Ian Silk reflects on the catalytic effect of a Livability seminar and the journey that lead to an amazing congregation of disabled people which formed as a result.
Ian has been in ministry at St George’s Church Lincoln for 23 years. His experiences of building relationships with people with complex and hidden needs began in his own congregation. A number of children with special needs had grown up as part of the congregation and now attended regularly as adults.
Ian found that getting to know this group was a vital source of joy and encouragement for him as a minister. He says:
“Here they are, a beacon of something very fundamental about what church is, fully a part of us, yet with complex needs that we don’t always understand.”
In addition to these experiences Ian also began to deliver assemblies in a local special school and became chaplain to the local Sea Cadets, discovering the amazing work that a number of the qualified special needs leaders were doing to enable kinaesthetic learners among their young people. Spending time with people with learning needs had become a large part of his week.
While Ian was reflecting on these experiences he attended the Livability seminar on autism and Asperger’s’ syndrome at Greenbelt in August 2013. He had never been to a seminar on the subject before and was struck by the culture that was created.
“It was led from the ground up rather than the top down, there was no expert at the front. The facilitators modelled the lived experience of being a family into which others could come and participate. There must have been at least 200 people there.”
The most significant aspect of the seminar for Ian was hearing the stories of people who had autism spectrum disorders themselves. “Hearing the struggle of trying to express yourself in a church that doesn’t understand you.”
Coming home from Greenbelt, Ian felt he needed to take this further and create the same kind of shared journey he had experienced at Greenbelt for others in his city. He decided to host a day conference on spirituality and special needs in June 2014 and invited people with learning disabilities, church leaders, teachers, care organisations and congregation members to come and share.
70 people with mixed abilities attended the conference and the day was a great encouragement to all involved. Prospects led the worship, beginning a strong partnership with the charity. Following the conference, a team quickly gathered and in December 2014 the church began a monthly meeting, supported by Prospects.
Founded in 1976, Prospects is now the leading Christian organisation for people with learning disabilities and their families in the United Kingdom. A major part of the work is now equipping volunteers from churches across the UK to offer accessible worship and Bible teaching to people with learning disabilities in locally run ministry groups.
Jennifer Rowlands, Mission Development Coordinator at Prospects, explains more about their relationship with church like St Georges:
“We’re always thrilled when a new group is formed and joins the 200 plus already running across the country. We do all we can to help as the local church may have lots of questions as they consider organising a meeting specifically for those with learning disabilities. Prospects offers a variety of resources including lesson plans and worship CDs, DVDs and sheet music, as well as training and ongoing advice and support. We are also keen to raise awareness within church congregations of the special contributions and needs of the disabled, and to help make churches more accessible and welcoming – going beyond building a ramp!”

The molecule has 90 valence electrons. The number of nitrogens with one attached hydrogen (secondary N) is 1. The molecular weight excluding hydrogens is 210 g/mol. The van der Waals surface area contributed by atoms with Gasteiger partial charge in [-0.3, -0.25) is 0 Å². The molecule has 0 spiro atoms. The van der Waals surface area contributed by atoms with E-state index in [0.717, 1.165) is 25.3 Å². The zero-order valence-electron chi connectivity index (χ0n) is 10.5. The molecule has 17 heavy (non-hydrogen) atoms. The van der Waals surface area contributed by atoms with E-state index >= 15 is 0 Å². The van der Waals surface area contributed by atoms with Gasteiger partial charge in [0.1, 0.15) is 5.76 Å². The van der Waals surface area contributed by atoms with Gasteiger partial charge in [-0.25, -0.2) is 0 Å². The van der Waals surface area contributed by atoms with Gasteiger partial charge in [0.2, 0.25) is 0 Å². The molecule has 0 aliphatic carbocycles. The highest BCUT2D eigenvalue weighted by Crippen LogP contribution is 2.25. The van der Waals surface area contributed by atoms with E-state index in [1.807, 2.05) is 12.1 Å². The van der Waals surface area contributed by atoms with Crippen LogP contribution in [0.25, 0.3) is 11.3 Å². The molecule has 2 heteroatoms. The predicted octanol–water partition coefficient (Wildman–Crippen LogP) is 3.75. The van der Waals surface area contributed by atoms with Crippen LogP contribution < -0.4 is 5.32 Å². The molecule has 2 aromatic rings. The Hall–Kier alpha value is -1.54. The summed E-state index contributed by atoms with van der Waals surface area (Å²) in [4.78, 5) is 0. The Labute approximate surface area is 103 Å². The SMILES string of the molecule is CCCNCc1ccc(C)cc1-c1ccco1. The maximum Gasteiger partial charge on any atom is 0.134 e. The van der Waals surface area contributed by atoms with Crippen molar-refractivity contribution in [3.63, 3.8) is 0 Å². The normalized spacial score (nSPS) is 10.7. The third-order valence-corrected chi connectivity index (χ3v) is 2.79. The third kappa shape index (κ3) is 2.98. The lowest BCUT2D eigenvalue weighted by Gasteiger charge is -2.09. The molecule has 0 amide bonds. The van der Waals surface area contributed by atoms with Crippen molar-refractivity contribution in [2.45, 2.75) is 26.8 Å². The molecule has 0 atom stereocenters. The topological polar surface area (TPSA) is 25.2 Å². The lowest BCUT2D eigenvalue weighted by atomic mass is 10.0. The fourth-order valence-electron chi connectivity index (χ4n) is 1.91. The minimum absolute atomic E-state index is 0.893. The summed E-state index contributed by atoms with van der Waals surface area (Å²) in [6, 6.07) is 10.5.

Prospects St George’s is an inclusive space in which everyone gets involved, the 30-40 members are aged from 16-85 and worship together with songs, prayers, drama and story. Ian explains some of what the Prospects resources add:
“In our monthly services we use a video produced by the national Prospects team for one of the worship songs… [it] has excellent singing and signing and shows a community really enjoying worshipping together!”
The St George’s group is thriving and have just celebrated their first full year by holding a party that included a ukulele band.
In May this year, as part of an ongoing commitment to widening service delivery, growing impact and building engagement with the cause, Prospects joined the Livability Group in an important new chapter in both charities’ causes. Placing the lives of the people supported by the charities at the heart of everything, the new partnership will combine strengths and expertise to deliver a broader portfolio of commissioned care, church and community work around England, Wales, Scotland and Northern Ireland. Ian is excited and positive about the development:
“We and our sister Prospects congregation at Fiskerton, just north of Lincoln, are feeling very well supported. The Prospects-Livability partnership is such good news for everyone.”
Livability’s Community Engagement team is available to work locally in your region or to work with your church to consider issues of inclusion and how you can make everybody welcome. Chat to one of our team at email@example.com